Farm Horizons, February 1999

A little tile goes a long way at a dairy farm

By Luis Puga

Eugene Boehlke shows off his dairy parlor with a degree of pride. Boehlke has found a good way to keep his barn clean, attractive, and durable. He has vinyl tiled the inside.

"It's a lot cleaner looking ­ more sanitary ­ than if you just leave it concrete," he said.

This tile isn't on the floor, but on the walls. With 75 cows coming in and out of the parlor, the walls are kept a neat and tidy, bright white.

Not only that, but Boehlke is happy with the little effort he has to put in to keep the parlor clean. He said he only needs a hose and a sponge to do the job.

With concrete, he'd have to apply some elbow grease and possible a pressure washer to bare concrete.

The tile, which he put in just last August, has another added benefit. It keeps the health inspector happy.

Boehlke said that the white tile visually fits with a dairy operation, something which the inspectors like to see.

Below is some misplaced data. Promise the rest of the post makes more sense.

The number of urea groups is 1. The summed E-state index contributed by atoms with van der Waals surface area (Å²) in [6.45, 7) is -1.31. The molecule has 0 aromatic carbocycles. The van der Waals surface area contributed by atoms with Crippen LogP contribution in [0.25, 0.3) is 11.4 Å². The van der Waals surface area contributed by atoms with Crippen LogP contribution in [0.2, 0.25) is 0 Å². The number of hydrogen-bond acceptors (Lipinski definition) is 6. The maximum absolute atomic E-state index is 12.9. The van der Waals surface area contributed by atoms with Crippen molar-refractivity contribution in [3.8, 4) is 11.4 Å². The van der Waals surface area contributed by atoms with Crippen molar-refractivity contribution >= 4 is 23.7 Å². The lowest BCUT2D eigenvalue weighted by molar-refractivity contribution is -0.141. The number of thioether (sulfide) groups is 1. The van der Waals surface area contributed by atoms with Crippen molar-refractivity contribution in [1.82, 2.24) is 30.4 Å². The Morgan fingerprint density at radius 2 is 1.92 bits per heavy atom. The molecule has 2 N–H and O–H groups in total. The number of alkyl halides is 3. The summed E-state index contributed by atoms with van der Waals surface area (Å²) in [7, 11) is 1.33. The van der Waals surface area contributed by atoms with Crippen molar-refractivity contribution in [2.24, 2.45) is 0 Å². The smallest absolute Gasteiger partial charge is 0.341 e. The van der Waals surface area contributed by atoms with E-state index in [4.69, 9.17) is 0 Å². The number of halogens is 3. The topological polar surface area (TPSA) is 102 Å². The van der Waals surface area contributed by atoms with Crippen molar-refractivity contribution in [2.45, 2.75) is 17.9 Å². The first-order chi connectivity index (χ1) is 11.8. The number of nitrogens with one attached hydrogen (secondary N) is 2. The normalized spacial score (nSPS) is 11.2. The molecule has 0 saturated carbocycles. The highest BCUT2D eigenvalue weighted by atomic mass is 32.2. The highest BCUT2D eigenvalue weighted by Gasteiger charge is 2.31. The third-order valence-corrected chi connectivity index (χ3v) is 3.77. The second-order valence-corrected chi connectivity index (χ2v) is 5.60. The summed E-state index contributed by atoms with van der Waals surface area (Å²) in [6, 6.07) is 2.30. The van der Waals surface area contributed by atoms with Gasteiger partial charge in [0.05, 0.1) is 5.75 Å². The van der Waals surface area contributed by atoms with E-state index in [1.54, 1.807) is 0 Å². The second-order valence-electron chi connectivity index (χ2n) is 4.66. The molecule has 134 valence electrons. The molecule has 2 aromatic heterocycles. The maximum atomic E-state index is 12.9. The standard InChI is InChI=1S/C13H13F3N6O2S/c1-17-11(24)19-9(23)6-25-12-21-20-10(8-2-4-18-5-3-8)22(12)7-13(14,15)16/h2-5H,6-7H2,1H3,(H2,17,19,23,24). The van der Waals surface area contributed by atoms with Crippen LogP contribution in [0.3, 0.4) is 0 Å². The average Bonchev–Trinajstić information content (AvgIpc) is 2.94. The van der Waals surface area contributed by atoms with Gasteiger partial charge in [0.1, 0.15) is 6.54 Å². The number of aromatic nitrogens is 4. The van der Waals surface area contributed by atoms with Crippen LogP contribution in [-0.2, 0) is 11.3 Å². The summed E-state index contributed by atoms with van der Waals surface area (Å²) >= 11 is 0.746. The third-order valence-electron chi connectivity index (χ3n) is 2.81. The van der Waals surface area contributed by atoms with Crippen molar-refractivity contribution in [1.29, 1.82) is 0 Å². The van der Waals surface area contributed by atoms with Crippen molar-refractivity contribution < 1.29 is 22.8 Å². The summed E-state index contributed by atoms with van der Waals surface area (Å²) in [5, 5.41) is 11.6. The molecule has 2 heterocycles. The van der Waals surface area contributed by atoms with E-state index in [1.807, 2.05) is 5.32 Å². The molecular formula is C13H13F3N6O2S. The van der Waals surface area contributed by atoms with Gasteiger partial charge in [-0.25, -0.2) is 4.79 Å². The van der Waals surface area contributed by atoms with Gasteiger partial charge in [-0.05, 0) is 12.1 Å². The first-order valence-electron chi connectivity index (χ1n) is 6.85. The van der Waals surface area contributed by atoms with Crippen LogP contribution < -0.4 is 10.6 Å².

Moreover, the parlor looks as clean as it is and the white keeps the rooms well lit.

Boehlke's only regret is that he didn't go all the way to ceiling with it. He holds Metro Dairy as a good example of what one should do if one is going to put up tile.

However, he sees this as getting more popular with newer parlors. Perhaps, Clancy Campbell of Winsted, will be getting more calls to put in tile.

After all, with two inspections a year, a little linoleum can go a long way.

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